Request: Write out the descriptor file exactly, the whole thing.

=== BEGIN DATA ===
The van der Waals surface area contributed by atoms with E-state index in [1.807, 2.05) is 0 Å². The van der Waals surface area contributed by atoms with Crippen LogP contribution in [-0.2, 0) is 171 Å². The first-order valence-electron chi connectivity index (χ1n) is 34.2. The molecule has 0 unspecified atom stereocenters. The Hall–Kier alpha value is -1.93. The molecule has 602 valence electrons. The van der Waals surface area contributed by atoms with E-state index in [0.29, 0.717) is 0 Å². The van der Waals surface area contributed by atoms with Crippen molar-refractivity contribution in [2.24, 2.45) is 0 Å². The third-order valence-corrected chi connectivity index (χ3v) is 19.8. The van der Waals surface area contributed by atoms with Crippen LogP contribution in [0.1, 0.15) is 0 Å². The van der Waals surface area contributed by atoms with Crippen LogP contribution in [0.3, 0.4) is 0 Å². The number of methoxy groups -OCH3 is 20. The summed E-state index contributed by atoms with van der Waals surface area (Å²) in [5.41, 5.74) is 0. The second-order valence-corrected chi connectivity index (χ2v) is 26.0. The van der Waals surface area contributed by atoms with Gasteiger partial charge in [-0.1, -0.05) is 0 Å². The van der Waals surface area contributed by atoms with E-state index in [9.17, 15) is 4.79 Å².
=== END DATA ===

The van der Waals surface area contributed by atoms with E-state index in [1.807, 2.05) is 0 Å². The van der Waals surface area contributed by atoms with Crippen LogP contribution in [-0.2, 0) is 171 Å². The first-order valence-electron chi connectivity index (χ1n) is 34.2. The molecule has 0 unspecified atom stereocenters. The Hall–Kier alpha value is -1.93. The molecule has 602 valence electrons. The van der Waals surface area contributed by atoms with E-state index in [0.29, 0.717) is 0 Å². The van der Waals surface area contributed by atoms with Crippen molar-refractivity contribution in [2.24, 2.45) is 0 Å². The third-order valence-corrected chi connectivity index (χ3v) is 19.8. The van der Waals surface area contributed by atoms with Crippen LogP contribution in [0.1, 0.15) is 0 Å². The van der Waals surface area contributed by atoms with Crippen LogP contribution in [0.3, 0.4) is 0 Å². The number of methoxy groups -OCH3 is 20. The summed E-state index contributed by atoms with van der Waals surface area (Å²) in [5.41, 5.74) is 0. The second-order valence-corrected chi connectivity index (χ2v) is 26.0. The van der Waals surface area contributed by atoms with Gasteiger partial charge in [-0.1, -0.05) is 0 Å². The van der Waals surface area contributed by atoms with E-state index in [9.17, 15) is 4.79 Å².